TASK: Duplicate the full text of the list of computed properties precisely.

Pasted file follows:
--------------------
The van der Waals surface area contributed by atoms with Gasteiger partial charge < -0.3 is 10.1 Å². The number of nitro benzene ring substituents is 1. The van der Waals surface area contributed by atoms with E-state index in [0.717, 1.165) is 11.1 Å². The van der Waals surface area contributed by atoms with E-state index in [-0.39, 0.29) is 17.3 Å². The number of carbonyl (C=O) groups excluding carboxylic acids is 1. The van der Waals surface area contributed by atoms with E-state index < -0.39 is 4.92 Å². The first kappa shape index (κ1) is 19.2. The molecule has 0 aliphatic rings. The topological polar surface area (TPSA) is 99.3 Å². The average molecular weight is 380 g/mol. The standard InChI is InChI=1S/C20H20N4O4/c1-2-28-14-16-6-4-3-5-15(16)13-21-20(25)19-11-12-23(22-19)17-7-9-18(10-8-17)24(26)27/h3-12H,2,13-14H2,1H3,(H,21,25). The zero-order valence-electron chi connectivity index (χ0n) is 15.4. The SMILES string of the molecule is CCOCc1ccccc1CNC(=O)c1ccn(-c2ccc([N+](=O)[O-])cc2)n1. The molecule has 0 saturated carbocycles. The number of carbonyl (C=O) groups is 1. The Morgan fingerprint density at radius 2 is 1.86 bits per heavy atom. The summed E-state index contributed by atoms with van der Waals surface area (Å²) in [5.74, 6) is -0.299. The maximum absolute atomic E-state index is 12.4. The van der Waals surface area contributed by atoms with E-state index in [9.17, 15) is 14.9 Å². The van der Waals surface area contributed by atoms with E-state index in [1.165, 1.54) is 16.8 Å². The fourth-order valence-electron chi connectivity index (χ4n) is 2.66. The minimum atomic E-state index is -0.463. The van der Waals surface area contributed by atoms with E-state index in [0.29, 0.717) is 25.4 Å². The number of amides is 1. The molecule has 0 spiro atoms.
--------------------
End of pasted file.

The van der Waals surface area contributed by atoms with Gasteiger partial charge < -0.3 is 10.1 Å². The number of nitro benzene ring substituents is 1. The van der Waals surface area contributed by atoms with E-state index in [0.717, 1.165) is 11.1 Å². The van der Waals surface area contributed by atoms with E-state index in [-0.39, 0.29) is 17.3 Å². The number of carbonyl (C=O) groups excluding carboxylic acids is 1. The van der Waals surface area contributed by atoms with E-state index < -0.39 is 4.92 Å². The first kappa shape index (κ1) is 19.2. The molecule has 0 aliphatic rings. The topological polar surface area (TPSA) is 99.3 Å². The average molecular weight is 380 g/mol. The standard InChI is InChI=1S/C20H20N4O4/c1-2-28-14-16-6-4-3-5-15(16)13-21-20(25)19-11-12-23(22-19)17-7-9-18(10-8-17)24(26)27/h3-12H,2,13-14H2,1H3,(H,21,25). The zero-order valence-electron chi connectivity index (χ0n) is 15.4. The SMILES string of the molecule is CCOCc1ccccc1CNC(=O)c1ccn(-c2ccc([N+](=O)[O-])cc2)n1. The molecule has 0 saturated carbocycles. The number of carbonyl (C=O) groups is 1. The Morgan fingerprint density at radius 2 is 1.86 bits per heavy atom. The summed E-state index contributed by atoms with van der Waals surface area (Å²) in [5.74, 6) is -0.299. The maximum absolute atomic E-state index is 12.4. The van der Waals surface area contributed by atoms with E-state index in [9.17, 15) is 14.9 Å². The van der Waals surface area contributed by atoms with E-state index in [1.165, 1.54) is 16.8 Å². The fourth-order valence-electron chi connectivity index (χ4n) is 2.66. The minimum atomic E-state index is -0.463. The van der Waals surface area contributed by atoms with E-state index in [0.29, 0.717) is 25.4 Å². The number of amides is 1. The molecule has 0 spiro atoms.